No one can better treat his subject than does Schopenhauer in his Parerga. In this work he discusses at length animal magnetism, clairvoyance, sympathetic cures, seership, magic, omens, ghost-seeing, and other spiritual matters. “All these manifestations,’’ he says, “are branches of one and the same tree, and furnish us with irrefutable proofs of the existence of a chain of beings which is based on quite a different order of things than that nature which has at its foundation laws of space, time and adaptability. This other order of things is far deeper, for it is the original and the direct one; in its presence the common laws of nature, which are simply formal, are unavailing; therefore, under its immediate action neither time nor space can separate any longer the individuals, and the separation impendent on these forms presents no more insurmountable barriers for the intercourse of thoughts and the immediate action of the will. In this manner changes may be wrought by quite a different course than the course of physical causality, i.e., through an action of the manifestation of the will exhibited in a peculiar way and outside the individual himself. Therefore the peculiar character of all the aforesaid manifestations is the visio in distante et actio in distante (vision and action at a distance) in its relation to time as well as in its relation to space. Such an action at a distance is just what constitutes the fundamental character of what is called magical; for such is the immediate action of our will, an action liberated from the causal conditions of physical action, viz., contact.” “Besides that,” continues Schopenhauer, “these manifestations present to us a substantial and perfectly logical contradiction to materialism, and even to naturalism, because in the light of such manifestations, that order of things in nature which both these philosophies seek to present as absolute and the only genuine, appears before us on the contrary purely phenomenal and superficial, and containing at the bottom of it a substance of things à parte and perfectly independent of its own laws. That is why these manifestations — at least from a purely philosophical point of view — among all the facts which are presented to us in the domain of experiment, are beyond any comparison the most important. Therefore, it is the duty of every scientist to acquaint himself with them.” [Schopenhauer: “Parerga.” Art. on “Will in Nature.”] (IU1, 59-60)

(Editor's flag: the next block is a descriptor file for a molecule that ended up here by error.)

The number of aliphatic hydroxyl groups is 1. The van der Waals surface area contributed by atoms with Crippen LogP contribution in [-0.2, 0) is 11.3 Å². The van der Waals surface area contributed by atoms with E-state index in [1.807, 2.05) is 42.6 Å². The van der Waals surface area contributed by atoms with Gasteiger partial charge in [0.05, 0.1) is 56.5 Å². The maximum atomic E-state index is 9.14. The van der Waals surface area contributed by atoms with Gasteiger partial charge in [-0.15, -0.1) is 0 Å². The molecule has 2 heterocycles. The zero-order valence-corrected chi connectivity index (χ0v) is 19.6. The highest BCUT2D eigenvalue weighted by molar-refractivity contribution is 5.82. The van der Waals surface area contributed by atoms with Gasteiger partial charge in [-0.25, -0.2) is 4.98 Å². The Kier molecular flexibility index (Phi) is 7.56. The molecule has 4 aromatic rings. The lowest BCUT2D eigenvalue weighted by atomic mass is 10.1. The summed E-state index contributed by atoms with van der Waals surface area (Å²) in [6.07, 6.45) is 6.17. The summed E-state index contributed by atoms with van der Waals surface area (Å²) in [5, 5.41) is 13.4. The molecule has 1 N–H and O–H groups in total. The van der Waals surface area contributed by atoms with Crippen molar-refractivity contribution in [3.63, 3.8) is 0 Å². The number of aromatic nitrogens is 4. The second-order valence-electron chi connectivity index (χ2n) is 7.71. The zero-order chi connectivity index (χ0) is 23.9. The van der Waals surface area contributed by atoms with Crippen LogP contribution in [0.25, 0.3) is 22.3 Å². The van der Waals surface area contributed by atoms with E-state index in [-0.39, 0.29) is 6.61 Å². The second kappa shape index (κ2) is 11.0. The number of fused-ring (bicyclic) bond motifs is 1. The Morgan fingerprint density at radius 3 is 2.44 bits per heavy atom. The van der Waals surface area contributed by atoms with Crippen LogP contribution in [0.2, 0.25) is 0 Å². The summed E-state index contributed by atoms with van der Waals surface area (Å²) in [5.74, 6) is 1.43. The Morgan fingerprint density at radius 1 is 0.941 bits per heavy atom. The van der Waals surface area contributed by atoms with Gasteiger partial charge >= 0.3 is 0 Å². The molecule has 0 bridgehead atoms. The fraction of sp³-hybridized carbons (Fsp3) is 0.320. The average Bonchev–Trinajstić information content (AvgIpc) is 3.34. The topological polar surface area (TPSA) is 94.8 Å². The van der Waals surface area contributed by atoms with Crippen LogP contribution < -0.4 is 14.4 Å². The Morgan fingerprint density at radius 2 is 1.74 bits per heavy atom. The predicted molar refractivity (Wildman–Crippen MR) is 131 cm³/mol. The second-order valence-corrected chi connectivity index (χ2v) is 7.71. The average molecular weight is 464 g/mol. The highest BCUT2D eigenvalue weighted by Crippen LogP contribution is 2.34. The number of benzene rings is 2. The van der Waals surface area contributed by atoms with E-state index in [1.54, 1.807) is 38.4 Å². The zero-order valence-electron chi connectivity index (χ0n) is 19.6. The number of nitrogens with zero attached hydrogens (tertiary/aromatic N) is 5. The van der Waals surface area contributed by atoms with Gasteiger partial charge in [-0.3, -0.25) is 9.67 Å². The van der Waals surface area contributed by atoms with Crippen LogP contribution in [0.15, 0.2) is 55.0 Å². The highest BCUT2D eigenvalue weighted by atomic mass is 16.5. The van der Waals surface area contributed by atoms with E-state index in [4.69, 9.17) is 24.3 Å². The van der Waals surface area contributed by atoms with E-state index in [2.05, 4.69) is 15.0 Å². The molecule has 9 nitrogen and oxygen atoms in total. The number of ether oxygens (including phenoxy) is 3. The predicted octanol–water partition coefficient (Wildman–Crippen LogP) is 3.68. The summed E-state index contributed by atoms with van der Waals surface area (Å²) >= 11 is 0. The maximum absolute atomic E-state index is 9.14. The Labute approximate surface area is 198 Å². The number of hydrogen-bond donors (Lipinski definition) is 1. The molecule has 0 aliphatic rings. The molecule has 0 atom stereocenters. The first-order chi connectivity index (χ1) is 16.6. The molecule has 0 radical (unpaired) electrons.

Mahatma K.H. to A.O. Hume:
Schopenhauer’s philosophical value is so well known in the western countries that a comparison or connotation of his teachings upon will, etc., with those you have received from ourselves might be instructive.